• And so were your pilots. When I first started this blog, I was forever coming against a brick wall labeled “Commonwealth” in the records that it was difficult to locate info for just you, NZ or Canada or even South Africa. Little by little, the details come to light. Such as this remark from another blog.
      “A total of 103 RAAF crews would receive training with the 43rd and 380th BGs. In regards to the replacements which served with the 3rd, 19th, 22nd, 43rd BGs between May 1942 and April and May 1943, this total was about 150. In addition, approximately 30 Radar Counter Measure specialists flew with the 19th, 43rd, 90th and 380th BGs until May 1945, including a detachment that went with the latter to the Philippines. Lastly, a handful of experienced RAAF flying boat captains were assigned temporarily as co-pilots to the 22nd BG and the 435th BS when between Feb and May 1942 to assist with their initial bombing operations in the theatre.”

      Liked by 2 people

  20. That was interesting. These sorts of game-changing tactics always seem to come down to one clever person–Fluckey and submarines attacking land-based targets, the Chief (forgot his name) who figured out why WWII torpedoes weren’t exploding, and now Major Paul “Pappy” Gunn for strafing tactics. Thanks for this bit of history.

    Liked by 2 people

  21. Great post about the B-25, a bomber that excelled in non-traditional roles. I wonder if it’s success with strafing and low-level bombing played a role in developing the C-47 and AC-130 gunships used in Vietnam.

    Liked by 1 person

  22. Fascinating post. I loved both cartoons- the one from 6 Dec 41 was eery.

    Liked by 1 person

  23. The only bomber I’ve experienced in the air. Very sturdy, very loud!

    Liked by 2 people

  24. My current chapter of The Hague Conventions of 1899 and 1907. What a difference it would have made were they to have been successful in ending the inventive minds’ focus on better and better weaponry. That would have been disregarding human nature

    Liked by 1 person

  25. I enjoyed this interesting and comprehensive look at the B-25 Mitchell Bombers, GP, on the anniversary of an important military day.

    Liked by 1 person

  26. Thanks so much for highlighting my favorite plane. I’ve reads stories about how their crews adapted them with even more weapons. These things were like flying tanks. Low, slow and mean, I wouldn’t have wanted to be on the ground or on a ship with these coming in.

    Have a great day, GP.

    Liked by 1 person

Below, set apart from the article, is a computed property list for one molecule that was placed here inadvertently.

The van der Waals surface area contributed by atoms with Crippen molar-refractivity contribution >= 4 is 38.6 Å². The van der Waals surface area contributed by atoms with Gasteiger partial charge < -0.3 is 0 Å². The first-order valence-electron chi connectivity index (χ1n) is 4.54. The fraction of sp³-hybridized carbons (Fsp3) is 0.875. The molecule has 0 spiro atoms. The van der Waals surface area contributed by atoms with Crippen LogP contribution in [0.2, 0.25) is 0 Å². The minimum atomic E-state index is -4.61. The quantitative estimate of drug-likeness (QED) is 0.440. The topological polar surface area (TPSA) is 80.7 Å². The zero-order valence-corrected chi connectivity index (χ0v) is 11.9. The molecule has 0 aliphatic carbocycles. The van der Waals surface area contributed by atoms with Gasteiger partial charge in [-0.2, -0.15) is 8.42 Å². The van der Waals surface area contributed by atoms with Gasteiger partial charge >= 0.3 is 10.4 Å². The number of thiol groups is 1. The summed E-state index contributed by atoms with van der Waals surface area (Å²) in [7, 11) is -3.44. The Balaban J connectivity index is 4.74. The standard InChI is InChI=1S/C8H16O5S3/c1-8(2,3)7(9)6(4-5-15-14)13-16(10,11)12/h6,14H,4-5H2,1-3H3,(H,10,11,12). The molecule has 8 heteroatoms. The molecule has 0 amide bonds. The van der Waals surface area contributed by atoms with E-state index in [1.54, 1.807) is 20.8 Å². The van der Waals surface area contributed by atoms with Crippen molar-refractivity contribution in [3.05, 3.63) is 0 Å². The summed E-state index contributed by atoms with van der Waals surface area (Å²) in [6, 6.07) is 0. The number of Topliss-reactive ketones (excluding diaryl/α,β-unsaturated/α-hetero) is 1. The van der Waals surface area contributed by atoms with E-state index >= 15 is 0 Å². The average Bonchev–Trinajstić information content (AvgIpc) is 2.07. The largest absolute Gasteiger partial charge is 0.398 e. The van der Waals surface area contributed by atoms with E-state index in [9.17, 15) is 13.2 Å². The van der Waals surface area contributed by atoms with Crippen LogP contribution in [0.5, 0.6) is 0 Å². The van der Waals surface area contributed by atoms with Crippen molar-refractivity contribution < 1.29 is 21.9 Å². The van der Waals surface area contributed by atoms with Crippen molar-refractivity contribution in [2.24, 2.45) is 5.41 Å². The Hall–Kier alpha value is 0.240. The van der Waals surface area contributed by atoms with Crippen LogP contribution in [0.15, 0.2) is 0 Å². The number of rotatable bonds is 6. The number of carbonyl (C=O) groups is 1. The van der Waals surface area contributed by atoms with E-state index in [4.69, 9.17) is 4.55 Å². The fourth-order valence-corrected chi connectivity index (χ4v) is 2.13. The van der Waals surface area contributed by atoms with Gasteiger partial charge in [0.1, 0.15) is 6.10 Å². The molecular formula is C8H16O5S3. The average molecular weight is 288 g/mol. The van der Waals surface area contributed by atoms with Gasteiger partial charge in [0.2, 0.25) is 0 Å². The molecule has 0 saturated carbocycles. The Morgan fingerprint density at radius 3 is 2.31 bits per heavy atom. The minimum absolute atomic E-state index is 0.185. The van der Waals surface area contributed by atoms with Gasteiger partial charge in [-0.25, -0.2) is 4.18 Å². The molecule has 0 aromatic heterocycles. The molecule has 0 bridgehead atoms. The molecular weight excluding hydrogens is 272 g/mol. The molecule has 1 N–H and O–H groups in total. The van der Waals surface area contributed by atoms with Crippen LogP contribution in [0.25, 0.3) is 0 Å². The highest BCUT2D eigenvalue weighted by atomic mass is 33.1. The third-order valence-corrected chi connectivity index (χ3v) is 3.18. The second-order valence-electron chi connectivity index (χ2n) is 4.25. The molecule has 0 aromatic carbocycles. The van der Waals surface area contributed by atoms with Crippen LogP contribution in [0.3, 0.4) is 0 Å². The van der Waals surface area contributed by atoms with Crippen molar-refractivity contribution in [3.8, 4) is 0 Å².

27. An incredible blog about a B-25 tail gunner…

    https://waynes-journal.com/

    Liked by 2 people

    • Yes, I remember Allen’s site. He still pops in here with “Like” now and then.

      Liked by 1 person

      • Some models of the B-25 carried a 75 mm cannon in their noses in addition to the .50 cal. machine guns. When the cannon was fired, it could be a frightening experience for the tail gunner who was flying backwards in his position. The recoil from the cannon was such that it caused the plane to momentarily pause in its flight. The pause was very slight, but for a crew member who could only see where the plane had been, it could be frightening since it might mean that the plane had been hit by anti-aircraft fire. .

        Speaking of where the plane had been. . . . A B-25 coming off of a strafing run was still a dangerous adversary since the tail gunner also strafed the target as the plane left the area. The B-25 could attack both on the run in and the run out. Few other aircraft strafing a target could do that.

        Wayne’s Journal (https://waynes-journal.com/) continues to attract readers. The last time I checked there had been over 64,400 pages views. That is not a large number in comparison to other blogs, but it continues to attract the attention of those seeking information about family members who flew on B-25s in the Southwest Pacific. Wayne served with the 42nd Bombardment Group, but his experiences help others to understand what their family members experienced as members of other bombardment groups..

        Liked by 1 person

        • I know your site quite well, as I followed it. I am very happy to hear you still get people viewing Wayne’s journal. With the development of DNA searches, a person’s ancestor came more to life for them and ZI believe caused the new rush for information on WWII. I appreciate you contributing B-25 info to the post.

          Like

  28. Another great post! The B-25 was quite a workhorse with such a amazing service history. Great timing too, on the day we remember Pearl Harbor.

    Liked by 4 people

  29. Thank you, Ned.

    Like

  1. Pingback: Ordnance Mitchell B-25, the Ultimate Strafer | Pacific Paratrooper – WWII | Ned Hamson's Second Line View of the News